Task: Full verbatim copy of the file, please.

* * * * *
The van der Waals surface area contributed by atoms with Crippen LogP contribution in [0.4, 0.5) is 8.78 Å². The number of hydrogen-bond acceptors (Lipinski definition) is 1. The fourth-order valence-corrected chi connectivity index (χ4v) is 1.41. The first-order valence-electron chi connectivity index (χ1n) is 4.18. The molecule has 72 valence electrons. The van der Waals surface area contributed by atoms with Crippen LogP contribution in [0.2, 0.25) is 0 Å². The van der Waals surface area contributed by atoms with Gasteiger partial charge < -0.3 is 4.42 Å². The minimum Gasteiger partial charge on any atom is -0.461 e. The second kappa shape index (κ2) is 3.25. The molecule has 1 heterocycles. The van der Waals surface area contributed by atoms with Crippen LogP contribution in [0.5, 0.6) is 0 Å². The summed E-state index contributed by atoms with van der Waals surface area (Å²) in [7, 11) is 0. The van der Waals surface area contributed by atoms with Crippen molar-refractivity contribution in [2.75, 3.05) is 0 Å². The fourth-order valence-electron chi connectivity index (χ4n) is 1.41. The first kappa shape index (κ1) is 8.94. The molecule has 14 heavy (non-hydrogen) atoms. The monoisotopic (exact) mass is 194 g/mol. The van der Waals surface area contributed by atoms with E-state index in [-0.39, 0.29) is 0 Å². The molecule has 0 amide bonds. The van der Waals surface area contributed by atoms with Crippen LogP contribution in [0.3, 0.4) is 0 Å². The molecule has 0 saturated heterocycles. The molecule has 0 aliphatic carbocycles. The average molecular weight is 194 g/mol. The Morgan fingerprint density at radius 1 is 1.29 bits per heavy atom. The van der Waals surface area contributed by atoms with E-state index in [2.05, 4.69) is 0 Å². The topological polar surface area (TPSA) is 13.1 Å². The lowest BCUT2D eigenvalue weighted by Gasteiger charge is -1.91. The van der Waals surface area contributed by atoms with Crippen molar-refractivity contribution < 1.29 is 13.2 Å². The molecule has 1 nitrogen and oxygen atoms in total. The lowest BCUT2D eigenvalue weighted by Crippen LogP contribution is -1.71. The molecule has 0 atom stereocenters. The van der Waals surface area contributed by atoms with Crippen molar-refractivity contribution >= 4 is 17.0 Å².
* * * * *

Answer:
The van der Waals surface area contributed by atoms with Crippen LogP contribution in [0.4, 0.5) is 8.78 Å². The number of hydrogen-bond acceptors (Lipinski definition) is 1. The fourth-order valence-corrected chi connectivity index (χ4v) is 1.41. The first-order valence-electron chi connectivity index (χ1n) is 4.18. The molecule has 72 valence electrons. The van der Waals surface area contributed by atoms with Crippen LogP contribution in [0.2, 0.25) is 0 Å². The van der Waals surface area contributed by atoms with Gasteiger partial charge < -0.3 is 4.42 Å². The minimum Gasteiger partial charge on any atom is -0.461 e. The second kappa shape index (κ2) is 3.25. The molecule has 1 heterocycles. The van der Waals surface area contributed by atoms with Crippen LogP contribution in [0.5, 0.6) is 0 Å². The summed E-state index contributed by atoms with van der Waals surface area (Å²) in [7, 11) is 0. The van der Waals surface area contributed by atoms with Crippen molar-refractivity contribution in [2.75, 3.05) is 0 Å². The fourth-order valence-electron chi connectivity index (χ4n) is 1.41. The first kappa shape index (κ1) is 8.94. The molecule has 14 heavy (non-hydrogen) atoms. The monoisotopic (exact) mass is 194 g/mol. The van der Waals surface area contributed by atoms with E-state index in [-0.39, 0.29) is 0 Å². The molecule has 0 amide bonds. The van der Waals surface area contributed by atoms with Crippen LogP contribution in [0.3, 0.4) is 0 Å². The molecule has 0 saturated heterocycles. The molecule has 0 aliphatic carbocycles. The average molecular weight is 194 g/mol. The Morgan fingerprint density at radius 1 is 1.29 bits per heavy atom. The van der Waals surface area contributed by atoms with E-state index in [2.05, 4.69) is 0 Å². The topological polar surface area (TPSA) is 13.1 Å². The lowest BCUT2D eigenvalue weighted by Gasteiger charge is -1.91. The van der Waals surface area contributed by atoms with Crippen molar-refractivity contribution < 1.29 is 13.2 Å². The molecule has 1 nitrogen and oxygen atoms in total. The lowest BCUT2D eigenvalue weighted by Crippen LogP contribution is -1.71. The molecule has 0 atom stereocenters. The van der Waals surface area contributed by atoms with Crippen molar-refractivity contribution >= 4 is 17.0 Å².